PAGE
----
One of the more widespread geographic impacts of intensive wildfires is how far the smoke travels.
Smoke from wildfires can rise up high into the atmosphere. This high-altitude smoke, along with pollutants and particulates, can then travel for thousands of miles and affect areas far away.
Recent years has seen an increase in the number and intensity of wildfires, fueled in part by climate change.
Smoke from wildfires poses a health risk
From a health perspective, wildfire smoke poses significant risks. Winds transport pollutants from wildfires such as carbon monoxide (CO), sulfur dioxide (SO2), and nitrogen dioxide (NO2).
The small particulate matter (PM2.5) present in smoke can penetrate deep into the lungs, leading to various respiratory issues such as exacerbated asthma, bronchitis, and other chronic obstructive pulmonary diseases.
Long-term exposure may even result in decreased lung function and the development of cardiovascular diseases.
The increase in wildfires is impacting the environment
Smoke from wildfires is not just impacting human health.
Ecosystems, both terrestrial and aquatic, can experience negative impacts due to deposition of ash and pollutants.
Smoke can reduce the amount of sunlight reaching the earth’s surface, disrupting photosynthesis in plants, impacting agricultural yield, and altering the functioning of local ecosystems.
How wildfire smoke travels so far in North America
Each year, smoke from wildfires occurring on the western side of North America travels to the eastern side of the continent.
Smoke and ash from wildfires is lofted high up in the Earth’s atmosphere. There, the jet stream carries the smoke eastward where winds move the gases and pollutants down towards the surface.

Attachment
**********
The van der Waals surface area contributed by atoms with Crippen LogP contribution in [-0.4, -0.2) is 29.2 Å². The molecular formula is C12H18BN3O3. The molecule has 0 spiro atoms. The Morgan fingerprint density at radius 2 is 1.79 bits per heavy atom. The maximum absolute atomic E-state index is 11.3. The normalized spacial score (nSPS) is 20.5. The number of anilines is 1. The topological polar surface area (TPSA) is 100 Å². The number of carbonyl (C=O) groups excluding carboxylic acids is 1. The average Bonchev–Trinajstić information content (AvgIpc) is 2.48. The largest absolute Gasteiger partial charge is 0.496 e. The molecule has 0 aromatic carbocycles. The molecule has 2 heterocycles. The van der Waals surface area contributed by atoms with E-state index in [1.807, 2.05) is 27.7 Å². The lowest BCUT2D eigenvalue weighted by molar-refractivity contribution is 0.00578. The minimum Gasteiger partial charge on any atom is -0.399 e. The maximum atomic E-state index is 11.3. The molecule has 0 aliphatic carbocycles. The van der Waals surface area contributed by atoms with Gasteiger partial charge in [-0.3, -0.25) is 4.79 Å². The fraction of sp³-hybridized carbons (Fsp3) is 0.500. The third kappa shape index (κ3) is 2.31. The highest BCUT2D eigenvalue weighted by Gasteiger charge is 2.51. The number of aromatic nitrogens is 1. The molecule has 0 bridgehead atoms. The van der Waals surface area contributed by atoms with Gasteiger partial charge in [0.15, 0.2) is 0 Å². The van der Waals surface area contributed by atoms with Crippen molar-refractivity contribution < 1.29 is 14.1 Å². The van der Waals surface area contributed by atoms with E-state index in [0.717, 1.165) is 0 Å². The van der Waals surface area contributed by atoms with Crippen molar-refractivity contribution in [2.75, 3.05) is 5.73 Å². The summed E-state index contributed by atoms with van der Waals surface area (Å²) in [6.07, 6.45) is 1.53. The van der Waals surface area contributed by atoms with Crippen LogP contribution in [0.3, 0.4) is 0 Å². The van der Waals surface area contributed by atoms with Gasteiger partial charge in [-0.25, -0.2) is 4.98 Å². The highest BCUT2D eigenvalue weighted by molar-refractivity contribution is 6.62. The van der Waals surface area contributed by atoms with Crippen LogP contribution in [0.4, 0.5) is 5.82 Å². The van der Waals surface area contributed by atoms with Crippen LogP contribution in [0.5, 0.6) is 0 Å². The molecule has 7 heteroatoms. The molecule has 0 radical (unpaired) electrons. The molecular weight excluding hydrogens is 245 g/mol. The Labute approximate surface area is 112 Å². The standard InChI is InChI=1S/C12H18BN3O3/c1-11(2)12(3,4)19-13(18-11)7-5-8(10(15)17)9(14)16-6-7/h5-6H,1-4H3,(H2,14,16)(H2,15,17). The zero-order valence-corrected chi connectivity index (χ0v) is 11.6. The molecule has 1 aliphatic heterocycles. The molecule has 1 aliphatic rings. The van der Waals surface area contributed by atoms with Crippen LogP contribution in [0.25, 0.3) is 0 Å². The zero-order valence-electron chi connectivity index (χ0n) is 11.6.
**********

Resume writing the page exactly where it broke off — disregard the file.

Typically, smoke from western North American wildfires is swept out over the Atlantic sea and away from population centers. In early June of 2023, smoke from western Canadian wildfires is being pushed down along the northeastern region of the United States by a coastal low.
Using remote sensing to track wildfire smoke
NASA is able to track the movement of wildfire smoke through its GEOS Forward Processing (GEOS-FP) model.
GOES-FP integrates data from satellites, aircraft, and terrestrial observation systems to track black carbon (wildfire soot) as it moves through the Earth’s atmosphere. GEOS-FP uses meteorological data such as air temperature, humidity, and wind patterns to predict the plume’s actions.
Wildfire smoke from Canada descends into the United States
The intense wildfires happing in June 2023 in Canada are sending significant amounts of wildfire smoke into the United States. As the weather patterns shift, the smoke is settling into different regions of the United States.
Eastern United States
From Ryan Stauffer, an atmospheric scientist based at NASA’s Goddard Space Flight Center:
“The surface smoke pollution from New York to the D.C. region is easily the most significant since at least July 2002, when a similar situation occurred with nearby fires in Quebec. This event is rivaling, and in some cases will likely surpass the observed 2002 smoke pollution.”
A view of Purple Air sensors on June 8, 2023, shows that while air pollution conditions have improved slightly from the day before, the air pollution levels for many parts of the northeastern U.S. are still very high.
Canadian wildfire smoke enters the U.S. Midwest
Wildfire smoke from fires burning predominately in the Canadian provinces of British Columbia, Alberta, and Saskatchewan was carried across Minnesota, Wisconsin, and North and South Dakota on June 14, 2023.
This article was originally written on June 8, 2023 and has since been updated with new information.
Cassidy, E. (2023, June 5). Fires burn across Quebec. NASA Earth Observatory. https://earthobservatory.nasa.gov/images/151430/fires-burn-across-quebec
Cassidy, E. (2023, June 15). Smoke blankets the upper Midwest. NASA Earth Observatory. https://earthobservatory.nasa.gov/images/151468/smoke-blankets-the-upper-midwest